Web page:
Sarah Burke (photo: Roxy)

Freeskier Sarah Burke Dies of Injuries Sustained in Halfpipe

Salt Lake City, UT – Professional freeskier Sarah Burke died Thursday morning in a Salt Lake City hospital of injuries sustained in a fall while training in Park City Mountain Resort’s Eagle Superpipe on Jan. 10. She was 29.

Burke, a pioneer in both women’s ski slopestyle and halfpipe, was a driving force behind the sport’s inclusion in the Winter Olympic Games in Sochi, Russia in 2014. Born in Midland, Ontario, Canada and living in Squamish, British Columbia, Burke was a four-time gold medalist at Winter X Games. She also won the 2001 U.S. Freeskiing Open in halfpipe and second place in slopestyle. She won the first ever world championship halfpipe event. She was awarded an ESPY in 2007 for Best Female Action Sports Athlete. She also had five World Cup victories on her resumé, including two earned last March at La Plagne, France. She won the 2005 world championships at Ruka, Finland, and finished fourth at the 2011 worlds at Park City.

Sarah Burke (photo: Roxy)
Sarah Burke (photo: Roxy)

“We are very saddened to learn of Sarah’s passing,” said Alpine Canada president Max Gartner. “On behalf of Alpine Canada, I’d like to extend our sincere sympathies to the family and friends of Sarah and to the freestyle community. The loss of such a great athlete is a tragedy for the entire ski and sport community.”

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Burke passed away at 9:22 a.m. Thursday morning at the University of Utah Hospital in Salt Lake City. As the result of her fall, Burke suffered a ruptured vertebral artery, one of the four major arteries supplying blood to the brain. The rupture of this artery led to a severe intracranial hemorrhage, which caused Burke to go into cardiac arrest on the scene. Emergency personnel responded and CPR was administered on the scene during which time she remained without a pulse or spontaneous breathing.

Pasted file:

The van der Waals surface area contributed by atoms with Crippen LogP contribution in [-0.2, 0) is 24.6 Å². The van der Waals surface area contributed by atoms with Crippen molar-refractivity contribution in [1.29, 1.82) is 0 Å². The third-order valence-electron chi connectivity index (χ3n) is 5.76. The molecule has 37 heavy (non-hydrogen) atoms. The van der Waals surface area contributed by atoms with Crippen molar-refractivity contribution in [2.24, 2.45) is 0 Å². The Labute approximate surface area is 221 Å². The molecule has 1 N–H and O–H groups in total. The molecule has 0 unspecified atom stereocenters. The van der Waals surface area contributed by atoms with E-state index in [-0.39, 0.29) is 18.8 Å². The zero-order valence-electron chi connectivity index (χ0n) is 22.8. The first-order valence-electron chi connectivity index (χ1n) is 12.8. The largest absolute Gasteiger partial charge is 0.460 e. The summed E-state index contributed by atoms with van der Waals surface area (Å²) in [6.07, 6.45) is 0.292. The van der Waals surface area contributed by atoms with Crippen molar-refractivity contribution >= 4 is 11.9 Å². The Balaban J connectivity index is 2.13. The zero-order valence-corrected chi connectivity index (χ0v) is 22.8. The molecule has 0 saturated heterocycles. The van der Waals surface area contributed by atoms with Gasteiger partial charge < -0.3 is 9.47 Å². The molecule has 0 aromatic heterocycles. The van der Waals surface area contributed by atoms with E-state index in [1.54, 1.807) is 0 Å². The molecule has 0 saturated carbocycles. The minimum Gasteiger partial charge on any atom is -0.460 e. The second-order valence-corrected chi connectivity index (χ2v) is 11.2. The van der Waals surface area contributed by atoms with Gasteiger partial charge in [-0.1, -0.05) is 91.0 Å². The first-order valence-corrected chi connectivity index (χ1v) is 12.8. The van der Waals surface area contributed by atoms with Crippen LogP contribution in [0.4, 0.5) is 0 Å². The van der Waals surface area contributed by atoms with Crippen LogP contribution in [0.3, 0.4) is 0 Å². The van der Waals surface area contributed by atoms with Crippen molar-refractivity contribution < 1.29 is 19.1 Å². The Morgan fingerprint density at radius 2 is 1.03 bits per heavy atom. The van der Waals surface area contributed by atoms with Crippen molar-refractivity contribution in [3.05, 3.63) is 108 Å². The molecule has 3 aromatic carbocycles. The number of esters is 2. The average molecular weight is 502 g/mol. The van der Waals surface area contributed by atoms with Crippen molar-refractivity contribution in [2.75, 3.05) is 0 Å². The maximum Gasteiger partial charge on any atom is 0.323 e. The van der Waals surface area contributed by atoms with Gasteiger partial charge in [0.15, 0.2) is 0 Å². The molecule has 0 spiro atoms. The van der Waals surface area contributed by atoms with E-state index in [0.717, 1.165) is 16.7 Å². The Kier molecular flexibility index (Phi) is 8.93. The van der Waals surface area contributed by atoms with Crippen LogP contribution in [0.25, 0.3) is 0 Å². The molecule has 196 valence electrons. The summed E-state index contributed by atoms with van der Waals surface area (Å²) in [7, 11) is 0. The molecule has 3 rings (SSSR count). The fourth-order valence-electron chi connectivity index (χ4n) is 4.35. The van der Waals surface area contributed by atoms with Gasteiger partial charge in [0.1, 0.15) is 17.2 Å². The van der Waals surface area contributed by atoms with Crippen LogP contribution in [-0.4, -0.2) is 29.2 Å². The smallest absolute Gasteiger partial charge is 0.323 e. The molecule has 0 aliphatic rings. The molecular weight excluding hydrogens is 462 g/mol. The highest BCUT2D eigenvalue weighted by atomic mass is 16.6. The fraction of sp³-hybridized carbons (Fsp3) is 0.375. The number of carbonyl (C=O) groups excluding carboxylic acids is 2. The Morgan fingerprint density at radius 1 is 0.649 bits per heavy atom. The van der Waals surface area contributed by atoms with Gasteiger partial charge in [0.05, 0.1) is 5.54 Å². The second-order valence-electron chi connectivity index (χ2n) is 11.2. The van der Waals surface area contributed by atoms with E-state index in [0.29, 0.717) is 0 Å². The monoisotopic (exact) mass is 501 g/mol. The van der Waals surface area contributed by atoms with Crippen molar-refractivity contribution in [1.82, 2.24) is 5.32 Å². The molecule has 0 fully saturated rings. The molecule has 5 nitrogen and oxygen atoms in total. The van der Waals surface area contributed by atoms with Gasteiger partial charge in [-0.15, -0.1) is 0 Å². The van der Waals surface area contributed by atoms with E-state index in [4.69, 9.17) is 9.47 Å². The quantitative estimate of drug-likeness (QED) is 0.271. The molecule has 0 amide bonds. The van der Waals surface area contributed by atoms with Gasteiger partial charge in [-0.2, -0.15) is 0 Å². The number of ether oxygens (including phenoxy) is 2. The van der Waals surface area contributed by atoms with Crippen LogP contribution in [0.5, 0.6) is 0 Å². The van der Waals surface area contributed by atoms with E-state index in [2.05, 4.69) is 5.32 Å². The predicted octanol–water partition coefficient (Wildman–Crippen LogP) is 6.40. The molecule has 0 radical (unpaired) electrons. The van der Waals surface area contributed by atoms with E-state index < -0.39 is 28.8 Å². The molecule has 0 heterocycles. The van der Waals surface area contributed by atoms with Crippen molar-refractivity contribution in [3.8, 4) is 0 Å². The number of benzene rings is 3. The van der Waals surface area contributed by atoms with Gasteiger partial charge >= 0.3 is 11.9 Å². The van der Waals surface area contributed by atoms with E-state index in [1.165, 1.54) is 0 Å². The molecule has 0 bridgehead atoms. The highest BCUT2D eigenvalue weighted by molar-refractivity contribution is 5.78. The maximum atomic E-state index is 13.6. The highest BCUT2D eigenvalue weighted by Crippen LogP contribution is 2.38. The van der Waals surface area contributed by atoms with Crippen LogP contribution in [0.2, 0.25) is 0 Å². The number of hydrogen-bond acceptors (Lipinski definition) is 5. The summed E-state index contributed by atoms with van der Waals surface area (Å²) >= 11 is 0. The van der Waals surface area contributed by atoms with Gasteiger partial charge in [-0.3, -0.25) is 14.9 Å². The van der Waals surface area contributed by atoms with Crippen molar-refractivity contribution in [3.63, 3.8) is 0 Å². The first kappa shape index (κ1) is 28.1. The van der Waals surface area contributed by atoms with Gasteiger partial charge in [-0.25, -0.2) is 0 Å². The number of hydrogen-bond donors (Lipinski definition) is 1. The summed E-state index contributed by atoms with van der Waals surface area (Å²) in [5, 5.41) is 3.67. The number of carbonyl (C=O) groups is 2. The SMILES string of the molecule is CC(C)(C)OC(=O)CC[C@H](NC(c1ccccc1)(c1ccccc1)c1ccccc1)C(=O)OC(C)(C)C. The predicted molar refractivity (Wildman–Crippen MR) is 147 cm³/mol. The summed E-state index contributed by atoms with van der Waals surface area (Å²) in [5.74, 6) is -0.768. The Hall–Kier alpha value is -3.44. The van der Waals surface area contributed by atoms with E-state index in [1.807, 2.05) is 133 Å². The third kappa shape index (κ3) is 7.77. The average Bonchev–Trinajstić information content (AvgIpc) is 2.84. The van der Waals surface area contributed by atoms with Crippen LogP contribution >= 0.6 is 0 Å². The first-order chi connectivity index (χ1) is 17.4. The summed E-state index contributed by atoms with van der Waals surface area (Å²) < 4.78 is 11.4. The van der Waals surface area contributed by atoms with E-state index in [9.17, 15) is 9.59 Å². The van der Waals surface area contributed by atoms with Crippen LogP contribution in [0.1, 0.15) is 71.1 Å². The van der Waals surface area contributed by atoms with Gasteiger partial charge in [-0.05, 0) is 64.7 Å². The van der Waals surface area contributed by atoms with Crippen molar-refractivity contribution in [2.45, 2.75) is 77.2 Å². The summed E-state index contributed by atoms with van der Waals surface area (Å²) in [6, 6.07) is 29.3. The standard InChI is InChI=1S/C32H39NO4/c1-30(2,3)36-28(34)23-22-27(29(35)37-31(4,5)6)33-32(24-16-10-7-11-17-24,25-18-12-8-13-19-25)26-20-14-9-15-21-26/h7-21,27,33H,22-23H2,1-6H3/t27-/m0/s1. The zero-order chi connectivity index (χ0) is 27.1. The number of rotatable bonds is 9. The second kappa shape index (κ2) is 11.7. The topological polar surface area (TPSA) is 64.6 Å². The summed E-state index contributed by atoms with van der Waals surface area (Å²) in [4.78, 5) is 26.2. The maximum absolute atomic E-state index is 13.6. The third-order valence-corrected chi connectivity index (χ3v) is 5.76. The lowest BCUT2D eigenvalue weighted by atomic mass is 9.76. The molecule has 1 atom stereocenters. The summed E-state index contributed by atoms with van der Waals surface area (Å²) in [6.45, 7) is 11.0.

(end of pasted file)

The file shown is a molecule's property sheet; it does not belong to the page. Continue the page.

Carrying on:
Studies in the University of Utah Hospital Emergency Department indicated that she retained brainstem function. She was placed on life support and a protocol of therapeutic hypothermia was initiated to protect her brain. An angiogram indicated the site of arterial bleeding, and on Jan. 11 the injured artery was successfully repaired.

After the operation, numerous neurological examinations, electrodiagnostic tests and imaging studies revealed that Burke sustained severe irreversible damage to her brain due to lack of oxygen and blood after cardiac arrest, resulting in hypoxic ischemic encephalopathy. While early reports stated that Burke sustained a traumatic brain injury, her condition was the result of a lack of oxygen to the brain during cardiac arrest.

Burke passed away peacefully surrounded by those she loved, according to a statement released Thursday afternoon by her publicist. In accordance with her wishes, Burke’s organs and tissues were donated to save the lives of others.

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Burke is survived by her husband, skier Rory Bushfield. The family expressed their deep gratitude to Burke’s close friends for their love and support, and for traveling to Salt Lake City to comfort the family. They also thanked the University of Utah Hospital and her physicians and care team in the Neuro Critical Care Unit for “their incredible care and compassion.”

“Our hearts go out to Sarah’s husband Rory and her entire family. It’s difficult for us to imagine their pain and what they’re going through,” said Canadian Freestyle Ski Association (CFSA) CEO Peter Judge. “Sarah was certainly someone who lived life to the fullest and in doing so was a significant example to our community and far beyond. She will be greatly missed by all of us at the CFSA and the entire ski community.”

Those who wish to make a contribution on behalf of Burke may visit www.giveforward.com/sarahburke. A public celebration of her life will be held in the coming weeks.

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